Molecular processes involving lncRNAs regulate cell function. By applying transcriptomics, we identify lncRNAs whose expression is regulated by transforming growth factor beta (TGF-beta). Upon silencing individual lncRNAs, we identify several that regulate TGF-beta signaling. Among these lncRNAs, TGFB2-antisense RNA1 (TGFB2-AS1) is induced by TGF-beta through Smad and protein kinase pathways and resides in the nucleus. Depleting TGFB2-AS1 enhances TGF-beta/Smad-mediated transcription and expression of hallmark TGF-beta-target genes. Increased dose of TGFB2-AS1 reduces expression of these genes, attenuates TGF-beta-induced cell growth arrest, and alters BMP and Wnt pathway gene profiles. Mechanistically, TGFB2-AS1, mainly via its 3' terminal region, binds to the EED adaptor of the Polycomb repressor complex 2 (PRC2), promoting repressive histone H3K27me(3) modifications at TGF-beta-target gene promoters. Silencing EED or inhibiting PRC2 methylation activity partially rescues TGFB2-AS1-mediated gene repression. Thus, the TGF-beta-induced TGFB2-AS1 lncRNA exerts inhibitory functions on TGF-beta/BMP signaling output, supporting auto-regulatory negative feedback that balances TGF-beta/BMP-mediated responses.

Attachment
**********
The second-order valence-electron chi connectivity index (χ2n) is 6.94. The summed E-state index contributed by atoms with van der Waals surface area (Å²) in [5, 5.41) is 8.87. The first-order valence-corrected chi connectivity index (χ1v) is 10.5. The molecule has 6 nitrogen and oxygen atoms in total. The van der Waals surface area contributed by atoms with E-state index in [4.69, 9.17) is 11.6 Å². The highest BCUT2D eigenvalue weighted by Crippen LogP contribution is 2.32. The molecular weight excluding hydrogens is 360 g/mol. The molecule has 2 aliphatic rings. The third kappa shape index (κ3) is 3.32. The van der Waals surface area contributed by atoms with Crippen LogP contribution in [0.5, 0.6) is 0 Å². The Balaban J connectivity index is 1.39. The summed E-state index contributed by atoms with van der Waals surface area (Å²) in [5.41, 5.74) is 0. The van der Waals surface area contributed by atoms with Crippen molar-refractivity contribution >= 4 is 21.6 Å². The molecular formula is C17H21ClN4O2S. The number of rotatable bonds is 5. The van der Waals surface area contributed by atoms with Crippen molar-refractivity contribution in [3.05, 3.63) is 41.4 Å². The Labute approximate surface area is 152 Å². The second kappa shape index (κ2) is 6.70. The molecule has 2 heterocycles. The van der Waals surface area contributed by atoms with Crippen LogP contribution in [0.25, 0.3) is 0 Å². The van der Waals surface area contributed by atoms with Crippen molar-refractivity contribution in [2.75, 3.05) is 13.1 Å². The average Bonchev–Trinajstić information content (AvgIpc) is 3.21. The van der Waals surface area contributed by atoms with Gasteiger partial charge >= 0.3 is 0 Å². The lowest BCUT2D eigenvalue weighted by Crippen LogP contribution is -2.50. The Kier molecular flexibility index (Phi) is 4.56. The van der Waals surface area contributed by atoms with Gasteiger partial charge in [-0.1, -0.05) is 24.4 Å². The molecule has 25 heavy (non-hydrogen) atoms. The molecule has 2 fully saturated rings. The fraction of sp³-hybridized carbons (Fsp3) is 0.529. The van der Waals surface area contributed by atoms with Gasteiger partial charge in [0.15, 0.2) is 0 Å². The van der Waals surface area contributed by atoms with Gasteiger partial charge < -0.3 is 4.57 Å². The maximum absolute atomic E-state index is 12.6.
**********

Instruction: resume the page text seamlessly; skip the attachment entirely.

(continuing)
• 3.
    Papoutsoglou, Panagiotis
    et al.
    Uppsala University, Disciplinary Domain of Medicine and Pharmacy, Medicinska och farmaceutiska vetenskapsområdet, centrumbildningar mm, Ludwig Institute for Cancer Research. Uppsala University, Science for Life Laboratory, SciLifeLab.
    Tsubakihara, Yutaro
    Uppsala University, Disciplinary Domain of Medicine and Pharmacy, Medicinska och farmaceutiska vetenskapsområdet, centrumbildningar mm, Ludwig Institute for Cancer Research.
    Caja, Laia